The rest of the casting is brilliant, with terrific turns by Peter Fonda, Ben Foster, Alan Tudyk, and especially Logan Lerman. Fonda has been around for decades, and it’s always exciting to see him in a new part, particularly one that puts him in so much jeopardy. Foster is especially memorable playing the most grotesquely inhuman of Wade’s calvacade. And Lerman transforms what could’ve been an annoying kid role into a great part played with verve from a true up-and-comer. The only big casting mistake was the decision to put Luke Wilson in this movie. He took me out of it and proved to be a distraction for the handful of scenes that he’s in. Thankfully he doesn’t stay around long.

As great as the journey is, it’s the finale that makes this movie truly special. Along the way Mangold makes us really feel for both these guys. Wade becomes a sympathetic villain, taking part in the sentence he’s destined for. While we expect him to turn at the blink of an eye, we want him to do the right thing. Bale we feel more afraid for because of his vulnerability and small ounce of naivete, and once his son becomes part of trek toward the train station, we expect something along the way to go wrong.

The final shoot-out wraps up a lot in a matter of minutes and yet feels completely right. The reaction each character takes to the fate of one of the primary characters in the end is in no way fake or sentimentalized. It’s a strange mixture of raw intensity and classic Hollywood. While we’re biting our nails off in suspense in the film’s closing minutes, we are also aware we are in the hands of a good director and will be satisfied with the end results no matter who lives or dies.

Watching Like a Writer

Writing this now, I feel like my appreciation for the western genre has gone up, if only just a little. I’m not going to rush out and see a bunch of old westerns by any means, but I definitely see now that I can fully enjoy a western and all its genre has to offer, if there are good stories and performances to go along with it. The genre shouldn’t matter, in the end. What really counts is a great story. This got me to thinking about what makes for a great western yarn. I’ve never written a western novel or short story, but watching 3:10 to Yuma made me think about attempting it in the near future.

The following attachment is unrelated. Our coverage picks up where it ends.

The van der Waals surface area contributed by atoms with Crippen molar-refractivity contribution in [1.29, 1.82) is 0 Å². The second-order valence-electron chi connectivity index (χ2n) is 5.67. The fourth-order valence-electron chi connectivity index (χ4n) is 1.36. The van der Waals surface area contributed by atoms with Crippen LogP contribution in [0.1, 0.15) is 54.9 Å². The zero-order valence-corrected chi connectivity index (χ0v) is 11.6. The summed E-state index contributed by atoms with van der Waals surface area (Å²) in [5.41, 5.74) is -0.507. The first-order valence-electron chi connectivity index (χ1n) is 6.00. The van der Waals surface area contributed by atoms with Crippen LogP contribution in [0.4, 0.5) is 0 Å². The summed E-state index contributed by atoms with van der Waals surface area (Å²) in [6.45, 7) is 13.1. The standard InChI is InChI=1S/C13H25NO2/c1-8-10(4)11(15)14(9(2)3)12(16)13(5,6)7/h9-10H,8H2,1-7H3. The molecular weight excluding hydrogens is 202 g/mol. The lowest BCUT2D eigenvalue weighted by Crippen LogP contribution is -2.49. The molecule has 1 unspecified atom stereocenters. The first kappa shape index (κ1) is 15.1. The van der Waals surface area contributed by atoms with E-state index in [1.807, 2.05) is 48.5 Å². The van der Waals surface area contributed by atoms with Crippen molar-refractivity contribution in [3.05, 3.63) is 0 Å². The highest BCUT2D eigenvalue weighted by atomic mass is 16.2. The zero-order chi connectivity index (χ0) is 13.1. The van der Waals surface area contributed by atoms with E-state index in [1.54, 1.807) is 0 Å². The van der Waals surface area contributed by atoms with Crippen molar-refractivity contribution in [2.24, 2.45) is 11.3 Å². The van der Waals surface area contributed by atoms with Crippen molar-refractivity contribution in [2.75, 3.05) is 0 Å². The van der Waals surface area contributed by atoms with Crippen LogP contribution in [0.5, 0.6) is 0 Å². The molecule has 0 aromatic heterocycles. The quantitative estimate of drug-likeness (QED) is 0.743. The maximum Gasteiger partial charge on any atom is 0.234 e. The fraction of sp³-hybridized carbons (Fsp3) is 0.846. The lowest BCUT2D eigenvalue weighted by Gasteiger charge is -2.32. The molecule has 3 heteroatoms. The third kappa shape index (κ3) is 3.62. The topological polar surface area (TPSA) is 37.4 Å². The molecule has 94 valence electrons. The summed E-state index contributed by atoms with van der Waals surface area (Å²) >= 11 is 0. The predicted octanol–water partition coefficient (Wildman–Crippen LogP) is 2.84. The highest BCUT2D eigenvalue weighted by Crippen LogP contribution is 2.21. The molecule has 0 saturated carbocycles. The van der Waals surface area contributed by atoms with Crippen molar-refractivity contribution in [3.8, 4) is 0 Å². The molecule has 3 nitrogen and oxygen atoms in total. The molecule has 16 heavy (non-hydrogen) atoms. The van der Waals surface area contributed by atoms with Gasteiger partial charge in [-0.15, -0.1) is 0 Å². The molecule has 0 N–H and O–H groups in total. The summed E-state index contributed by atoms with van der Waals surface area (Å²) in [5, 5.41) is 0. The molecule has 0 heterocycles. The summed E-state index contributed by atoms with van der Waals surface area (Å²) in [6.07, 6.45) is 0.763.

Exercise!

Think of a story-line for a western. What would the short story or novel be about? Who would be your main character?

Brian Rowe is an author, teacher, book devotee, and film fanatic. He received his MFA in Creative Writing and MA in English from the University of Nevada, Reno, and his BA in Film Production from Loyola Marymount University in Los Angeles. He writes young adult and middle grade suspense novels, and is represented by Kortney Price of the Corvisiero Agency.

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Brian Rowe

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Author / Teacher / MFA in Fiction. I write MG & YA suspense novels!